Alaska farms are in trouble because of the climate change threat, a drought, and the decline of their population, says a new study.
The authors say climate change is the biggest factor that is driving Alaska farmers to extinction.
The study, released Wednesday, found that Alaska farmers have experienced the worst decline in agricultural productivity in the U.S. in at least a century.
Alaska’s agriculture has been hit hard by the loss of snowpack in the Arctic, the drying up of the Arctic Ocean, and other factors, according to the study, authored by researchers at the University of Alaska Fairbanks.
“The average annual precipitation in the western U., Alaska is about three to five times what it was in the 1970s,” said study co-author Kristin M. Stine, a doctoral candidate at the UAFFA.
“The drought and other stressors in the climate are increasing the frequency of extreme weather events, which means we’re seeing the impacts of the weather extremes on the farms in the Western U.P. and the Alaska Peninsula.”
The drought is also putting a strain on the Alaska economy, said Stine.
As much as 70 percent of Alaska’s farms were impacted by the drought in 2016, and more than a third of farms are now suffering losses.
The researchers found that agriculture was the single largest source of Alaska farming losses.
The most common source of losses in the study was sheep, which was the biggest loss among all livestock.
Other losses were from goats and cattle, while the largest losses were due to goats, sheep, and bison.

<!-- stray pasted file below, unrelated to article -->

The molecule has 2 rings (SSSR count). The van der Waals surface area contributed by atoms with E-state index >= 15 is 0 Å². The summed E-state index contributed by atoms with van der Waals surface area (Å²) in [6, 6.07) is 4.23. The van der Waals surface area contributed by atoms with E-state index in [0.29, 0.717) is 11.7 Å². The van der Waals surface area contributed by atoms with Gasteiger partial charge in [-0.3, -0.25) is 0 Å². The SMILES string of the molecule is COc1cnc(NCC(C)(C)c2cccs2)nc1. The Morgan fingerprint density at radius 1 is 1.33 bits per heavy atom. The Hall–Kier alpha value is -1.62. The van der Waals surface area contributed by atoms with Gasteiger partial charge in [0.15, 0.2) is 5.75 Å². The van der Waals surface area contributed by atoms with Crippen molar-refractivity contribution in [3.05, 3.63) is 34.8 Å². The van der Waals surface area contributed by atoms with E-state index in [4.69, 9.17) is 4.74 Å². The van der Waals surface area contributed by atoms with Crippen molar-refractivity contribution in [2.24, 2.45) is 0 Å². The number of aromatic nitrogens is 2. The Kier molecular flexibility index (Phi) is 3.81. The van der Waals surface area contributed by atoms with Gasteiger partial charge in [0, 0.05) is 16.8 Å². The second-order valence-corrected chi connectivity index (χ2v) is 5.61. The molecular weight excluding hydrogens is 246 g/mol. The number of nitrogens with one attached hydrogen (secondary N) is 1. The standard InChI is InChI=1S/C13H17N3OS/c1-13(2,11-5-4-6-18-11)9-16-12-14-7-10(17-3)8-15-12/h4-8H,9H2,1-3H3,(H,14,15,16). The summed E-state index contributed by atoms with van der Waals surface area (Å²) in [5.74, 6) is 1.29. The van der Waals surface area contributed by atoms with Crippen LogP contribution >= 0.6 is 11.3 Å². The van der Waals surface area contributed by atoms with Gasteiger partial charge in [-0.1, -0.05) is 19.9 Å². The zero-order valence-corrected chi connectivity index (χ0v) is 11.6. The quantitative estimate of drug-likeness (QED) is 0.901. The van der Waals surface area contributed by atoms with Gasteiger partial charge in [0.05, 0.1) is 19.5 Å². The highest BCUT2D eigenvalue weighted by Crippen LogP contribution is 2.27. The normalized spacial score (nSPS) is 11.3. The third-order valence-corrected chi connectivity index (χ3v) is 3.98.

While the loss in farming in Alaska is a long-term problem, Stine said the researchers were not surprised by the findings.
“There has been a lot of research on this topic, and there have been a number of theories that have been put forward, but there hasn’t been enough to actually prove that it’s happening,” she said.
It is a well-established fact that climate change, which is forcing a shift from a wetter climate to a drier one, will have a long term impact on agricultural production.
This research is a new and exciting example of the importance of looking at the long-run effects of climate change in assessing agricultural systems.
“This is really an opportunity to take a look at the effects of a changing climate, not just on the past but also on the future,” said Stines co-investigator and research associate in the Center for Climate Change and Food Security, Jennifer Wojcicki.
Researchers analyzed the data from over 5,000 farms in 20 states and Washington, D.C. to determine the causes of the losses in 2016.
The researchers found the following: The loss of land and water due to drought and snowpack.
A decrease in the amount of land available to grow crops.
In the past 50 years, the number of arctic winters has decreased dramatically, which meant that more land was available for farming.
Agricultural yields decreased, particularly in the West.
Climate change has caused the loss and degradation of the soil, and decreased water availability.
There has also been a decrease in arctic sea ice coverage.
Some of the land was lost because of changes in land management practices such as land clearing.
Mining and oil and gas extraction have also contributed to the loss.
Stine said that the most common reason for the losses was the lack of snow in the arctic.
Ice in the winter is a natural cooling effect on the soil that can cause it to dry up, which reduces water uptake and water storage, leading to a decrease of the amount available to plant crops.
Stines study found that in the past, the arid regions of the United States were drier than the dry areas of the western United States, and this trend has continued.
Other factors affecting agriculture in the Alaska peninsula include the melting of permafrost in the Chukchi Sea, the increasing salinity in the Pacific Ocean, climate change and climate variability, and a lack of rainfall.
Another study, published in the journal PLOS One in January 2017, looked at the impact of climate variability on the global food chain and found that as the world warms, climate variability will increase the severity of the impacts on food and livestock.
For more information, please visit the UafFA website at: http://www.uaffa.org/agriculture/newsroom/